Frankie Burnett Jr. cut to the chase. Amid the PowerPoint display, colorful illustrations and talk of federal grants financing new infrastructure, the former Brooksville vice mayor noted the citizens' mission statement for the impoverished and long-neglected neighborhood that crosses the city's southern boundary into unincorporated Hernando County.
Working for the past year under the auspices of the county-created Community Initiatives Team, the group wants South Brooksville to be a safe, healthy and economically viable place to work, play and live.
Or, as Burnett succinctly put it — the people want the amenities they've been deprived of previously. It is a reasonable request and one city, county and private-sector interests are trying to fill. The progress is encouraging.
The main corridor, Martin Luther King Boulevard, was repaved last year. In the fall, county commissioners authorized economic incentives to try to lure new businesses to the Enterprise Zone in South Brooksville and this week, commissioners approved a new street-lighting district for the area. A Sheriff's Office Community Center is under construction and when open will provide a visual crime deterrent, plus playground space and community activity rooms.
But there have been setbacks as well. The county was unsuccessful in obtaining a $200,000 matching grant from the Florida Recreation Development Assistance Program — the state awarded no grants this year — to improve Kennedy Park. The county already resubmitted its application hoping for a better outcome in the future, but no immediate change is foreseen until the economy and state revenue collections, improve.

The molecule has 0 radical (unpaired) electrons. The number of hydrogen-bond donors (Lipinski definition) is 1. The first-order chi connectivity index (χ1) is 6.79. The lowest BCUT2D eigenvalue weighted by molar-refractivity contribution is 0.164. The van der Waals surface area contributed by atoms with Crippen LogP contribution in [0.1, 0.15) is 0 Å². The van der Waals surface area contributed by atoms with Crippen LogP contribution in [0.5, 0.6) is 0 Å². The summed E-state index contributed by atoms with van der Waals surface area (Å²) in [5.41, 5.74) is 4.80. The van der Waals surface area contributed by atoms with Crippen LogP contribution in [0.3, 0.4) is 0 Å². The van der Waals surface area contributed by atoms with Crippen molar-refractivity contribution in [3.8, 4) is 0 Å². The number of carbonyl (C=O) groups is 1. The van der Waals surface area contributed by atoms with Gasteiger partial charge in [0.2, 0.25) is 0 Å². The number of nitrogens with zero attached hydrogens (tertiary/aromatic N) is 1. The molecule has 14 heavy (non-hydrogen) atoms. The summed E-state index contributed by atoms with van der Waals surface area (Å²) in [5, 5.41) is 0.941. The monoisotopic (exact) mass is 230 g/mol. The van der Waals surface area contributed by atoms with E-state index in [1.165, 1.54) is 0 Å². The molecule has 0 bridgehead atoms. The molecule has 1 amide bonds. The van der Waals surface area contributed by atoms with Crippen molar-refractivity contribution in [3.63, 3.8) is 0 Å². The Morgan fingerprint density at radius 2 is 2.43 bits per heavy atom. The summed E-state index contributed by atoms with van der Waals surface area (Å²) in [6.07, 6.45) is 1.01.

In the meantime, commissioners are unlikely to try to absorb the entire cost of a T-ball field, lights, bleachers, playground equipment, picnic pavilion and parking spaces at the same time they are reducing maintenance expenses from next year's county budget.
Five days ago, the Community Initiatives Team briefed county commissioners on the progress of their ambitious revitalization plan after doing likewise for Brooksville's City Council earlier this month.
The challenge ahead is turning color-coded drawings into concrete development — drainage to ease the flooding, better roads, a rehabilitated housing stock and private sector investment in commercial retail centers and a corporate park.
It will require public acceptance of the conceptual planning, city-county cooperation, comprehensive plans amendments to alter land use changes, a short-term and long-term strategy to fix drainage problems, and a commitment of political will that must outlast the next election cycle.
It is understood that changes will not occur overnight. (See the 18-year delay in cleaning the county Department of Public Works contamination for proof.) But it is imperative that this latest revitalization plan not simply sit on a shelf collecting dust.
There have been enough unfulfilled promises. Burnett or a surrogate should never again have to appear before yet another group of elected officials saying it is time to give South Brooksville residents the quality of life amenities available everywhere else.